Why I am writing this now is that looking back, she was my very first writing/blogging partner.  We both kept long, detailed, involved journals.  Mine went on and on and on writing-wise.  Hers did too, and were full of interesting things pasted in as well.  Train tickets, ticket stubs, photo booth photos.  I don’t remember when exactly, but there came a time in our friendship– when we developed a tradition.  When we saw each other, one of the things we would do early on in our visit and completely by agreement was that one would spend several hours reading the other’s journal.  And then we would talk about it later– like the comments part of the blog, only more expansive.

After we started doing this, our journals, our experiments with writing and our own thoughts and feelings about so many things, were no longer only our own– they were soon-to-be-published pieces, with a very, very small and particular audience in mind.  I like to think of that time as I do this work– and I like the immediacy of the blog– and I like to think of you who I know and you who I don’t out there– reading, thinking like L and I did back then.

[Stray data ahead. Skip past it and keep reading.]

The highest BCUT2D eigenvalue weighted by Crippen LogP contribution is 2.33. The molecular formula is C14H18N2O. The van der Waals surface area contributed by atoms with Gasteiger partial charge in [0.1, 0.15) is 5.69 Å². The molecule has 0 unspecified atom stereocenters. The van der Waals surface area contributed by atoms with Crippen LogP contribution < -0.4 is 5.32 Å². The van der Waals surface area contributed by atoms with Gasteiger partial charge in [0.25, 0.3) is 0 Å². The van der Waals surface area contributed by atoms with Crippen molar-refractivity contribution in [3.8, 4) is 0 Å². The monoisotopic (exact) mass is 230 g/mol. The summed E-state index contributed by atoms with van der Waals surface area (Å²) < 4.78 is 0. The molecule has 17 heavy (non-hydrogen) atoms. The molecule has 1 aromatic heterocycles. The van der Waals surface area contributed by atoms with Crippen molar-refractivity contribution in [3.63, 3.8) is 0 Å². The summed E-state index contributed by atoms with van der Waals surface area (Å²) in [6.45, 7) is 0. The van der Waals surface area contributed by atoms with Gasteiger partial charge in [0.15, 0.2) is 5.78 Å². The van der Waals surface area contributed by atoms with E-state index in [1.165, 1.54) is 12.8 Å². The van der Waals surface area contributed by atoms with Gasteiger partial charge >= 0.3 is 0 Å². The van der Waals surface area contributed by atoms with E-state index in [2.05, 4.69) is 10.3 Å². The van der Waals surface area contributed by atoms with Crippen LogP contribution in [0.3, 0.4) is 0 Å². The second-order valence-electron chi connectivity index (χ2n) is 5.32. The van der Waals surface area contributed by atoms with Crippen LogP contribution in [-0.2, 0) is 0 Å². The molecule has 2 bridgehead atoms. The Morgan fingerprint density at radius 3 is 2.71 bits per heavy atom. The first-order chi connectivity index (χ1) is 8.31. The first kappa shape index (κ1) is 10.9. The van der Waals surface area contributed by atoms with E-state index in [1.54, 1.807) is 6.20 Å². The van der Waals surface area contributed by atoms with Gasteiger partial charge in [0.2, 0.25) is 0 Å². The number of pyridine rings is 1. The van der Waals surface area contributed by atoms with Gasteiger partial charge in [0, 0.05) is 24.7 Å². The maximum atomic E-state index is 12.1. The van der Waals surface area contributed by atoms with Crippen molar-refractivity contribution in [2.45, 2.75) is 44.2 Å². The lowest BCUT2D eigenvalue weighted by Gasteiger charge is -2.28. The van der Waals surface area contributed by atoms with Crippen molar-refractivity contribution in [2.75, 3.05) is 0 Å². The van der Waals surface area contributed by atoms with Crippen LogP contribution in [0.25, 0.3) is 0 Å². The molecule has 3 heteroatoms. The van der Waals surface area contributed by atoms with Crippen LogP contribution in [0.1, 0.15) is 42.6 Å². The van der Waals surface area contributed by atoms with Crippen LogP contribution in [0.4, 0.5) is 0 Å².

Happy Birthday, Dad

It snowed here yesterday.  Second big snow of this winter, in our city which doesn’t, unlike where I grew up, get much snow at all.  Here we can go all year without any snow at all.  I miss the snow.  A lot. 

So I love a day like yesterday when it snowed all day.  And like today when you wake up and it is bright, white all around and the snow makes our rooms brighter.  Through the closed window I can hear that familiar sound of someone’s shovel crunching through the snow and ice, the drag and scrape along the cement, and the silence while the shovelful is dumped, and then the next crunch and scrape.  That first look in the morning, of the neighborhood, covered in snow, and that sound of shoveling– those must be two of my earliest childhood memories.  For me that look and that sound are profoundly good and deeply reassuring. 

Today is the birthday of my father.  He was born in Chicago and if he hadn’t died, almost 7 years ago, he would be 84 today.  I miss him terribly sometimes.  I always imagine him being born in the middle of a Chicago winter and I imagine the next day being a day like today, white, bright, covered in good snow, but a little bit of a project for his dad to travel through to go back to the hospital where he was born.   I imagine what the weather must have been, and what the world looked like when he was first taken outdoors, when they left the hospital and brought him home. 

He and I were born in the same hospital on the south side– now known as Obama’s neighborhood.  I think that it is possible that the last winter of his life was the only winter of his adult life, when he gave up shoveling snow.  He loved that kind of physical labor.  So, it is only fitting and right that today, on his birthday, it is clean and white and fresh and cold outside and that soon I will get a sweater and coat and boots and go downstairs and start shoveling.  Happy Birthday, Dad.